Chances are, you’ve heard the saying “don’t reinvent the wheel.” The basic sentiment is how pointless it is to put effort into creating something that has already been done. Well, the same applies when you need answers or insights. Research can be a very involved, time-consuming, and expensive process depending on what your goals are and what study method is appropriate. But don’t default to that train of thought immediately. First, make sure you’ve exhausted all accessible sources of secondary research.
Take a look at this simple Venn diagram by GeoPoll.com. The advantages of searching out secondary data first are pretty stark right away. Research is done every day, by all sorts of organizations, and for all sorts of purposes. There may be research that you haven’t done yourself and wasn’t done for your purposes, but that still answers your questions. Some may be obvious. If you want to know the demographics of your area to better segment your audience, you wouldn’t send your team out to try (and probably fail) to find the information that has already been gathered by the Census Bureau. But even if it’s not quite so obvious a situation, and even if your question seems to be too specific to have been answered before, don’t skip the step of looking. Your answer may have been found in the process of answering somebody else’s question.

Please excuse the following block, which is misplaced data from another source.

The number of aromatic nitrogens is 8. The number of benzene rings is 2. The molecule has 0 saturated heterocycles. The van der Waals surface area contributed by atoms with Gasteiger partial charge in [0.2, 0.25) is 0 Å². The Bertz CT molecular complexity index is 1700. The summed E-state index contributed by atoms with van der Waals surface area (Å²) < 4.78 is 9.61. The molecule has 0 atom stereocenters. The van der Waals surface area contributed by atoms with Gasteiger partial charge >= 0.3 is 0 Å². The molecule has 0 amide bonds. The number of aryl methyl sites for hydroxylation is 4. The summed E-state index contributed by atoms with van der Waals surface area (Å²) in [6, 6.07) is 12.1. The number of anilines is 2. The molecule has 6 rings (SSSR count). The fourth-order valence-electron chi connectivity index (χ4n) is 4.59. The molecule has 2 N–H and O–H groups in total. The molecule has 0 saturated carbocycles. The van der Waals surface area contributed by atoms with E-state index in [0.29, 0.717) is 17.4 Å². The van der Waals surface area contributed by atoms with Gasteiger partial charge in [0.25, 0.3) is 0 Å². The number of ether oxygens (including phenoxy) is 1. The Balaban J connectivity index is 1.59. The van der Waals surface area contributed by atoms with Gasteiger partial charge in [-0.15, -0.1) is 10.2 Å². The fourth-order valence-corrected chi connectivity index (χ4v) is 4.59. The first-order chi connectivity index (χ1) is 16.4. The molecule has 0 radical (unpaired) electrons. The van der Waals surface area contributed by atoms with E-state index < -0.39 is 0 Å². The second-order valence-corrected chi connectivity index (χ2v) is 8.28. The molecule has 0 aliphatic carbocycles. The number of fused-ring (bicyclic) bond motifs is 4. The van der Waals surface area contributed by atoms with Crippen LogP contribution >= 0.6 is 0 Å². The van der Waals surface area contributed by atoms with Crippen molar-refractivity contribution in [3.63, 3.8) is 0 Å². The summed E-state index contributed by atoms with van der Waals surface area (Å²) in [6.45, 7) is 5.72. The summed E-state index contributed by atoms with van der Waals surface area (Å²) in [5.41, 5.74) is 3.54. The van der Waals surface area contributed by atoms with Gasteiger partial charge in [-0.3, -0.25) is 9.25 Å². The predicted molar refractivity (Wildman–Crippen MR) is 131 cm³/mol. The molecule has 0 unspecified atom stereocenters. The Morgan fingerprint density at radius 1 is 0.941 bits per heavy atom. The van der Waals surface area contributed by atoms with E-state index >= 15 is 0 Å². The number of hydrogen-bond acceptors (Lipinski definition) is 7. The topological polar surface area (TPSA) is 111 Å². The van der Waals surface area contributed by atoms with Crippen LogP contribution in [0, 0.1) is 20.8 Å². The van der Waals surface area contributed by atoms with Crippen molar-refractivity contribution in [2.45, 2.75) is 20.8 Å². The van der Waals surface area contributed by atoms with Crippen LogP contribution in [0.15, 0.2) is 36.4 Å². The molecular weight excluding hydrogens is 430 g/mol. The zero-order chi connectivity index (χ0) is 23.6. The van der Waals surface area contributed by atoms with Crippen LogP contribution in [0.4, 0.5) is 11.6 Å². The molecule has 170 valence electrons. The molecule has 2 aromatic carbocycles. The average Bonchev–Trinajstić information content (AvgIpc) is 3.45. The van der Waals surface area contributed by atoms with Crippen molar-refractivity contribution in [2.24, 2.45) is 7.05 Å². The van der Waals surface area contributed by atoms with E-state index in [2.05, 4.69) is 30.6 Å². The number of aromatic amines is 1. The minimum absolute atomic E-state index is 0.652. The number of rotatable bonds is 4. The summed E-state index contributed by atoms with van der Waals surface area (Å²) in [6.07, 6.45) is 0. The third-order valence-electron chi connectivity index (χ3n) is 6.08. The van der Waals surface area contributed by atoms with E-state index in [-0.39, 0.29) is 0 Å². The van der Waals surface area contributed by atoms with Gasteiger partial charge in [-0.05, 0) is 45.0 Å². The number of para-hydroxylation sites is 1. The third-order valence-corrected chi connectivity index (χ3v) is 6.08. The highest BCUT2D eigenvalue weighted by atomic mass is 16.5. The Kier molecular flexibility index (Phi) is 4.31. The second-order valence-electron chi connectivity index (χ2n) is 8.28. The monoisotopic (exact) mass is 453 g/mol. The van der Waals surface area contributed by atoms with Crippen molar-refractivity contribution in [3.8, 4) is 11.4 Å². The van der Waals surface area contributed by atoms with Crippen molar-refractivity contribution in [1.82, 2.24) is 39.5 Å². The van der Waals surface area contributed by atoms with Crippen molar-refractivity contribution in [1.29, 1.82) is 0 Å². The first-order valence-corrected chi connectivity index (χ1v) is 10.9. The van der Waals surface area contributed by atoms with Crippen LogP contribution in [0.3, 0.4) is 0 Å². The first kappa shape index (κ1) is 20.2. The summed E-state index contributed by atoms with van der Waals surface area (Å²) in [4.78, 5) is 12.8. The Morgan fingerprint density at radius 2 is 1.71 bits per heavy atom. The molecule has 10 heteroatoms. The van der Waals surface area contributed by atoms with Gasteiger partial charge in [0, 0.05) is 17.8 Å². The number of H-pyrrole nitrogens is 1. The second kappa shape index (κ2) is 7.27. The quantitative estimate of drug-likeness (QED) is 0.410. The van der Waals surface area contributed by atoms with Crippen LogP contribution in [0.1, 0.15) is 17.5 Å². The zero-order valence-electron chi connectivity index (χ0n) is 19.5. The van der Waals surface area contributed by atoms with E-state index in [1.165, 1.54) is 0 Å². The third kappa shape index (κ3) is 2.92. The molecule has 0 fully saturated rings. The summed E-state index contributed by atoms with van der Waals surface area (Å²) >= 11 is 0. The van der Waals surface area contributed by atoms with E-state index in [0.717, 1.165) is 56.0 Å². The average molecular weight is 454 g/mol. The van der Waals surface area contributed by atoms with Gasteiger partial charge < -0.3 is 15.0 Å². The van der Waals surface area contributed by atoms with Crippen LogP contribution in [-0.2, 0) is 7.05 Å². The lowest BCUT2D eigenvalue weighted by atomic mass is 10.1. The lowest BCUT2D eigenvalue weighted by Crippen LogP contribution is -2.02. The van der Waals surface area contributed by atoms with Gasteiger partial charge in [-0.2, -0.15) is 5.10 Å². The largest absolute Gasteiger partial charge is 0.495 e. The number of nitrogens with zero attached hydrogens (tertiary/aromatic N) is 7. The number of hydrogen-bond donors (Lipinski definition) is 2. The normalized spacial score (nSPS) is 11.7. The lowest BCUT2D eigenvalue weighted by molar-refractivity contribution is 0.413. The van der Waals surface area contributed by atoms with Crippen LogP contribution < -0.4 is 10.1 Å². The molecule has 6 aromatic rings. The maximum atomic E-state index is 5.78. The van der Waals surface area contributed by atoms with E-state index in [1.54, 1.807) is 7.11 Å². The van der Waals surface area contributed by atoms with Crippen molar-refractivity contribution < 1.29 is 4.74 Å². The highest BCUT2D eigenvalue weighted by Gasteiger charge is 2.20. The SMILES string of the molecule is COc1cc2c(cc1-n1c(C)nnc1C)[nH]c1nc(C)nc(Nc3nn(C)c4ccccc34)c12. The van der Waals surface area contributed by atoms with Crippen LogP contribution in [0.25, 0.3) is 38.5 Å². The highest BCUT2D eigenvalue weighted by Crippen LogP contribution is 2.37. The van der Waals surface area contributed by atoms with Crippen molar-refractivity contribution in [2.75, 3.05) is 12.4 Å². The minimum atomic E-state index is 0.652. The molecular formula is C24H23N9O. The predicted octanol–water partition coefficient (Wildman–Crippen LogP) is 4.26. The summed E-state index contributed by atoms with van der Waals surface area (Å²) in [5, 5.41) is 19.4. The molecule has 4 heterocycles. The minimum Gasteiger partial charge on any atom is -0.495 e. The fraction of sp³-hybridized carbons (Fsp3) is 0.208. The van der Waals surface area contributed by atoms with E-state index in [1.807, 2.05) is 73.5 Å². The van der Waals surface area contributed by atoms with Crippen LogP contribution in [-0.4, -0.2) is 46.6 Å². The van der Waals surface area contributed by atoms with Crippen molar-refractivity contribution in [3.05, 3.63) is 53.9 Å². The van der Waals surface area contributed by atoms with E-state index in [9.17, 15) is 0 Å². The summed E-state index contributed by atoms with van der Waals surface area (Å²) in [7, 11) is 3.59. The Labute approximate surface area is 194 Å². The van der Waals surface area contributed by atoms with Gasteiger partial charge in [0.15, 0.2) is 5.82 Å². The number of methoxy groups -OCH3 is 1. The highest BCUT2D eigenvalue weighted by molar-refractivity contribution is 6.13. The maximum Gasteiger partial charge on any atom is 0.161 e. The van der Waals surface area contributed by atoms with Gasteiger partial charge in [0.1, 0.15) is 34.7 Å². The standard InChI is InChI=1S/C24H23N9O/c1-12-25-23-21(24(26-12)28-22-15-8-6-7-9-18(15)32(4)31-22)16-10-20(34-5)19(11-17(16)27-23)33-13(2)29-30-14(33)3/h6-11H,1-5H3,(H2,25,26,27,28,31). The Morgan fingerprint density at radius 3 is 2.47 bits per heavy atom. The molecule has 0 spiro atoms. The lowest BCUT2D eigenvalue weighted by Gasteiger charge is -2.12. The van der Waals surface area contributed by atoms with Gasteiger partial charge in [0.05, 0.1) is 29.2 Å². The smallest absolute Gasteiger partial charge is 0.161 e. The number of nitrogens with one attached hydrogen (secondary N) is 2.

The first step is to fill your toolbox with solid secondary data sources. Zoho Academy posted one such resource list that makes a good starting place. You can check it out here. And speaking of toolboxes, The Market Research Toolbox by Edward McQuarrie has this to say about secondary data: “As a general rule, relatively speaking, secondary research also is the cheapest and quickest form of market research. You ignore or skimp on it at your peril. Its range of application is limited only by your ingenuity.”